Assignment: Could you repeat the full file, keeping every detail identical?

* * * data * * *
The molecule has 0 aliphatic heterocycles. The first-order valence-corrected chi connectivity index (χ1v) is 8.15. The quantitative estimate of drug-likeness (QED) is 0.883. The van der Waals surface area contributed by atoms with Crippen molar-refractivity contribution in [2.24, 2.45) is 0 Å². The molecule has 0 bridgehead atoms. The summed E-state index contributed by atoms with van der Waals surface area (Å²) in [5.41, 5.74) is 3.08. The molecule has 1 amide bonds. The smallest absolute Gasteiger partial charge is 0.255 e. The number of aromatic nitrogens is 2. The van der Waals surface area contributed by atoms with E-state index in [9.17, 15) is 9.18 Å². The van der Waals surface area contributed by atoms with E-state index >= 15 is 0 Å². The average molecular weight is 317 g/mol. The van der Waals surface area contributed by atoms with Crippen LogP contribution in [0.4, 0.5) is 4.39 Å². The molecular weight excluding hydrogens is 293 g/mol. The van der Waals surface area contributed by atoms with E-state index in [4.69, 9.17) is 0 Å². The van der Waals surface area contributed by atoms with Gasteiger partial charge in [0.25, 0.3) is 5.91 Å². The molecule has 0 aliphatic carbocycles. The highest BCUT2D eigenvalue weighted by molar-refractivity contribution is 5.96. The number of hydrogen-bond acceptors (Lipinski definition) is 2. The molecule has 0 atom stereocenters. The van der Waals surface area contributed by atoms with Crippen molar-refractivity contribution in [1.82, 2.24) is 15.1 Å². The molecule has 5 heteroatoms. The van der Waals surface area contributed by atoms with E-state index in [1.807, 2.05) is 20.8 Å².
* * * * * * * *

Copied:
The molecule has 0 aliphatic heterocycles. The first-order valence-corrected chi connectivity index (χ1v) is 8.15. The quantitative estimate of drug-likeness (QED) is 0.883. The van der Waals surface area contributed by atoms with Crippen molar-refractivity contribution in [2.24, 2.45) is 0 Å². The molecule has 0 bridgehead atoms. The summed E-state index contributed by atoms with van der Waals surface area (Å²) in [5.41, 5.74) is 3.08. The molecule has 1 amide bonds. The smallest absolute Gasteiger partial charge is 0.255 e. The number of aromatic nitrogens is 2. The van der Waals surface area contributed by atoms with E-state index in [9.17, 15) is 9.18 Å². The van der Waals surface area contributed by atoms with E-state index >= 15 is 0 Å². The average molecular weight is 317 g/mol. The van der Waals surface area contributed by atoms with Crippen LogP contribution in [0.4, 0.5) is 4.39 Å². The molecular weight excluding hydrogens is 293 g/mol. The van der Waals surface area contributed by atoms with E-state index in [4.69, 9.17) is 0 Å². The van der Waals surface area contributed by atoms with Gasteiger partial charge in [0.25, 0.3) is 5.91 Å². The molecule has 0 aliphatic carbocycles. The highest BCUT2D eigenvalue weighted by molar-refractivity contribution is 5.96. The number of hydrogen-bond acceptors (Lipinski definition) is 2. The molecule has 0 atom stereocenters. The van der Waals surface area contributed by atoms with Crippen molar-refractivity contribution in [1.82, 2.24) is 15.1 Å². The molecule has 5 heteroatoms. The van der Waals surface area contributed by atoms with E-state index in [1.807, 2.05) is 20.8 Å².